By Sgt. 1st Class Miriam EspinozaOctober 19, 2018
JOINT BASE LEWIS-MCCHORD, Wash. -- Culinary specialist across the armed forces are integral to our service members. Often unappreciated, culinary specialists work long hours, weekdays, weekends and holidays to feed the troops. Like law enforcement, culinary specialists work around the clock, because without them, service members don't get fed.
Army, Navy and Air Force service members gathered at the Culinary School on Joint Base Lewis-McChord Oct. 15 to 18 to compete for a spot on the 2019 Joint Washington Military Culinary Arts Team from JBLM.
This is the first time JBLM has brought the three services to compete for a spot in the 10-member team that will be heading to Fort Lee, Va., to compete at Department of Defense level in March.
"These competitions are important because it gives the Soldiers, Sailors and Airmen an opportunity to see that there is more than just the dining facility, it broadens their career choices" said Sgt. 1st Class Marc Susa, a culinary instructor from the 1st Squadron, 14th Cavalry Regiment, 1st Brigade, 2nd Infantry Division.
Twenty-five service members competed in the team, but only 16 were selected to continue. In the upcoming months Susa, who is also the team captain, will select only 10 as part of the Joint Washington Military Culinary Arts Team.
"I'm here hoping that I learn more and I think it will make a big impact in my culinary career and looking forward to see what a competition at DOD level looks like," said Pvt. 1st Class Jasmine Calderon, a culinary specialist from the Headquarters and Headquarters Detachment, 502nd Expeditionary Military Intelligence Brigade.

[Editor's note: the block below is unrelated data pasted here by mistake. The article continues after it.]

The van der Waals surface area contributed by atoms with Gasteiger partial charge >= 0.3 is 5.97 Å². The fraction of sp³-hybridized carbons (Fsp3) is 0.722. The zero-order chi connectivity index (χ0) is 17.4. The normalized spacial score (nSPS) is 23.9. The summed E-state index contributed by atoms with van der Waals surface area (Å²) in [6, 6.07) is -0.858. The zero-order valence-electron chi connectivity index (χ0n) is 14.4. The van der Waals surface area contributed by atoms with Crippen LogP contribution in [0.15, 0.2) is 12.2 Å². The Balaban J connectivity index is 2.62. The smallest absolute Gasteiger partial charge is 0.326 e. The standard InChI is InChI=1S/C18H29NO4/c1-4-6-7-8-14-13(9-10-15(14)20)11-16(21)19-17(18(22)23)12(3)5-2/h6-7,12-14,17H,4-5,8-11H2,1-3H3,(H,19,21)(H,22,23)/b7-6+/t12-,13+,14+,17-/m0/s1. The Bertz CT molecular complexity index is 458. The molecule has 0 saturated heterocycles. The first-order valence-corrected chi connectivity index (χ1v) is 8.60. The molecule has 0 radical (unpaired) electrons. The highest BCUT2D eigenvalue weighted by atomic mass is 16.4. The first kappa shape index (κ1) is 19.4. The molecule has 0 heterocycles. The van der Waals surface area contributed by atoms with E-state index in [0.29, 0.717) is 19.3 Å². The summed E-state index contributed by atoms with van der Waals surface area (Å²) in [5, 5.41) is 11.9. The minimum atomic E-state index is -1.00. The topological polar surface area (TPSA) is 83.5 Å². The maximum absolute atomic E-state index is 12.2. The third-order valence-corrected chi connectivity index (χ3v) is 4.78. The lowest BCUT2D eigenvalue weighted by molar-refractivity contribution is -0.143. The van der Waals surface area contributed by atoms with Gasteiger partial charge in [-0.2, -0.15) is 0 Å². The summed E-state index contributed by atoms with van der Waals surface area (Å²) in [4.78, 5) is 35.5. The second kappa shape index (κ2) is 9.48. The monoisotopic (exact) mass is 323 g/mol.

The competition had two categories; the student category and the professionals. Soldiers like Pvt. 1st Class Ernesto Terriquez, a culinary specialist from the 51st Expeditionary Signal Battalion, had the opportunity to compete at the student level with only 18 months in service.
"I wanted to try something different, and I want to learn something from the team," said Terriquez, who is from Lynwood, Calif., and joined the military just July 2017.
Service members who are not in this specialty know little about what these culinary specialists do and how important they are to military units. When seen, they are at a serving line putting a piece of food on your plate, but there's a lot more to know about this specialty.
Culinary specialists have a lot of options within their career field to get out their comfort some and refine their culinary skills.
"The competition recognizes individual and team efforts, while providing incentives and recognition in the form of certificates, medals and trophies and continuing education," said Susa, a native of Pearl City, Hawaii.
The competition at Fort Lee is the largest military culinary competition in North America. It is sanctioned by the American Culinary Federation and showcases the talents of military chefs from around the globe from all branches of the armed forces.
"In the next coming months, the team that got selected today will undergo into intense training to prepare themselves to be the best of the best culinarians that will ultimately represent Joint Washington Military Culinary Arts Team," Susa said.